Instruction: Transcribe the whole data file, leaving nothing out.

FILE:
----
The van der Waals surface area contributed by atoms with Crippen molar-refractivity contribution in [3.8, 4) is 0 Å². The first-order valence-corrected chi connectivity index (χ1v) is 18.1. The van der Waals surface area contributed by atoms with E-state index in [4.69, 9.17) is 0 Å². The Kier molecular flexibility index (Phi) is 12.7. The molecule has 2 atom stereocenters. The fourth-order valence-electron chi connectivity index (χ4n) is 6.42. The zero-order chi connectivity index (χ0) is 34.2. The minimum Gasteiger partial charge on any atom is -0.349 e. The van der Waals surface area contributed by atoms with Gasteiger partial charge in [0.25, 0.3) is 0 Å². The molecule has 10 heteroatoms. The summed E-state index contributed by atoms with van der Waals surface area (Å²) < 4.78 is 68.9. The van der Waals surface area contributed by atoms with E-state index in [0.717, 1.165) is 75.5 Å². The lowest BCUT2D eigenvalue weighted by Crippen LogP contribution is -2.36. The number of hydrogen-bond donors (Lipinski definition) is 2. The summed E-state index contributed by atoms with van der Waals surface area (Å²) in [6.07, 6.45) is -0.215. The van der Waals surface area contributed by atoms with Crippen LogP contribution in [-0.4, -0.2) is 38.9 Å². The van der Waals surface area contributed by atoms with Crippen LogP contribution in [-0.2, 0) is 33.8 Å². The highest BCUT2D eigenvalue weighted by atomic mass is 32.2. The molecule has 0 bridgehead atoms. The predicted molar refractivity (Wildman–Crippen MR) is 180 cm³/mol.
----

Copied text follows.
The van der Waals surface area contributed by atoms with Crippen molar-refractivity contribution in [3.8, 4) is 0 Å². The first-order valence-corrected chi connectivity index (χ1v) is 18.1. The van der Waals surface area contributed by atoms with E-state index in [4.69, 9.17) is 0 Å². The Kier molecular flexibility index (Phi) is 12.7. The molecule has 2 atom stereocenters. The fourth-order valence-electron chi connectivity index (χ4n) is 6.42. The zero-order chi connectivity index (χ0) is 34.2. The minimum Gasteiger partial charge on any atom is -0.349 e. The van der Waals surface area contributed by atoms with Gasteiger partial charge in [0.25, 0.3) is 0 Å². The molecule has 10 heteroatoms. The summed E-state index contributed by atoms with van der Waals surface area (Å²) < 4.78 is 68.9. The van der Waals surface area contributed by atoms with E-state index in [0.717, 1.165) is 75.5 Å². The lowest BCUT2D eigenvalue weighted by Crippen LogP contribution is -2.36. The number of hydrogen-bond donors (Lipinski definition) is 2. The summed E-state index contributed by atoms with van der Waals surface area (Å²) in [6.07, 6.45) is -0.215. The van der Waals surface area contributed by atoms with Crippen LogP contribution in [-0.4, -0.2) is 38.9 Å². The van der Waals surface area contributed by atoms with Crippen LogP contribution in [-0.2, 0) is 33.8 Å². The highest BCUT2D eigenvalue weighted by atomic mass is 32.2. The molecule has 0 bridgehead atoms. The predicted molar refractivity (Wildman–Crippen MR) is 180 cm³/mol.